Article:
Three tenets of security in a hybrid cloud environment

09 March 2022 Consultancy.com.au 4 min. read

The benefits of the cloud – reduced capital expenditures, greater IT flexibility, business efficiency, competitive advantage, and more – are compelling. The switch to a hybrid model however comes with its security risks – Leo Lynch, Vice President APAC at Arcserve outlines three tenets of security in a hybrid cloud environment.

Organisations have increasingly embraced a hybrid cloud approach that includes a combination of both cloud and on-premise solutions. According to research by Telsyte,  65% of Australian organisations currently use hybrid clouds as they shuffle a mix of workloads, while 85% intend to choose hybrid cloud going forward.

The reason companies prefer a hybrid-cloud approach is because it offers many advantages over complete reliance on third-party cloud vendors. Many tools make it easy to host an on-premises data centre in a cloud-like fashion. Because while hybrid clouds do offer an appealing level of balance and flexibility, they can be enormously complex to manage.

Leo Lynch, Vice President APAC at Arcserve

Specifically, implementing security, backup, and disaster recovery in hybrid cloud environments is a serious challenge. The threat of a data breach and data loss is still a dangerous possibility for companies that run hybrid cloud environments.

1) Security is a shared responsibility

One of the many common misconceptions about cloud security is that the cloud is secure by its very nature. When organisations transition to the cloud, they must understand that cloud security is a shared responsibility between the cloud service provider and the customer.

Cloud service providers, including Microsoft Azure, Google Cloud, and AWS, typically secure the core infrastructure and services as part of their responsibility. But when it comes to securing operating systems, platforms, and data, that is the customer's responsibility.

The cloud providers will not advertise this fact. Still, the fine print of their terms and conditions contains legal language that clarifies that the provider is not responsible if anything happens to the customer’s data. Whether it’s an issue of data corruption, a security breach, or even accidental data deletion, the onus is on the customer to recover that data, not the cloud provider.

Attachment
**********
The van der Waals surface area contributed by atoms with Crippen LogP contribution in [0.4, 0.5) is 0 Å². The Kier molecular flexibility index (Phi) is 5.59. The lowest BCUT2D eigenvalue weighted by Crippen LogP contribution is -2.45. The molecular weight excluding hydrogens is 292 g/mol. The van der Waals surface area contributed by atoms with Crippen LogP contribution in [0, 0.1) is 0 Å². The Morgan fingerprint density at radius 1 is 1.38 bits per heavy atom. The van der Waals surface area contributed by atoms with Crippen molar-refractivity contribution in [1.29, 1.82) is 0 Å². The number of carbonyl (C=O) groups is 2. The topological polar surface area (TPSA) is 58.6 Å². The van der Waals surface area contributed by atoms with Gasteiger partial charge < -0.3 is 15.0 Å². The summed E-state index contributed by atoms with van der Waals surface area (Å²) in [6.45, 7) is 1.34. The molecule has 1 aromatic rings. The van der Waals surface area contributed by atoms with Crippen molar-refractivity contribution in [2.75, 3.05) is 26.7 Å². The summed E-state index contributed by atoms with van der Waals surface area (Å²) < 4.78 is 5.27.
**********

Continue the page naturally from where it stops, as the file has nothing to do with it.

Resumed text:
It’s the customer’s data, and therefore their responsibility. The fine print protects cloud providers from lawsuits and does not protect the customer organisation from data loss and the resulting financial implications.

2) Making clouds play nice is hard

More clouds can also mean greater complexity and more problems. The more clouds you try to blend, the more unwieldy your environment becomes.

The same Telsyte research found that on average, businesses have 3.3 public cloud services and 3.8 private cloud services in use, with multi-cloud use rising with the size of organisation. Usually, those clouds operate differently and have very different interfaces. Customers may be able to manage each cloud environment seamlessly. But monitoring and supporting all the disparate cloud platforms and getting them to play nice with each other can be a daunting challenge.

There are other issues associated with putting data in a hybrid cloud environment, such as compliance and regulation concerns. Establishing comprehensive compliance in a single cloud is hard enough. But hybrid clouds introduce additional complexities that raise the stakes. This issue is challenging because all industries change their rules according to required security and certifications.

3) There is a security solution for every cloud

Security and compliance should be considered early in the implementation process. Trying to play catchup and address them later could prove costly at best catastrophic at worst. Organisations can address both with the appropriate backup and recovery solution for their hybrid cloud environment. It should protect your data comprehensively and give you the complete control you need.

A cloud storage offering that safeguards data by taking continuous snapshots and provides multiple recovery points ensures that your data is always protected and gives you easy access and visibility into your data.

Some data-protection solutions on the market specifically target private, hybrid, and multi-cloud computing environments. The solution chosen should combine security controls, ransomware detection, and data protection to ensure security across private cloud, public cloud, and SaaS-based environments. It should also deliver backup and disaster recovery services, including protection for physical, virtual, and cloud workloads.

Organisations must step up and take responsibility for managing their data storage and backup requirements, whether that data resides on-prem, in the cloud, or in a hybrid environment. They cannot place their trust solely in cloud providers. Implementing a data protection and recovery strategy that adds an extra layer of protection can make the difference between successfully responding to adversity and being overcome by a disaster.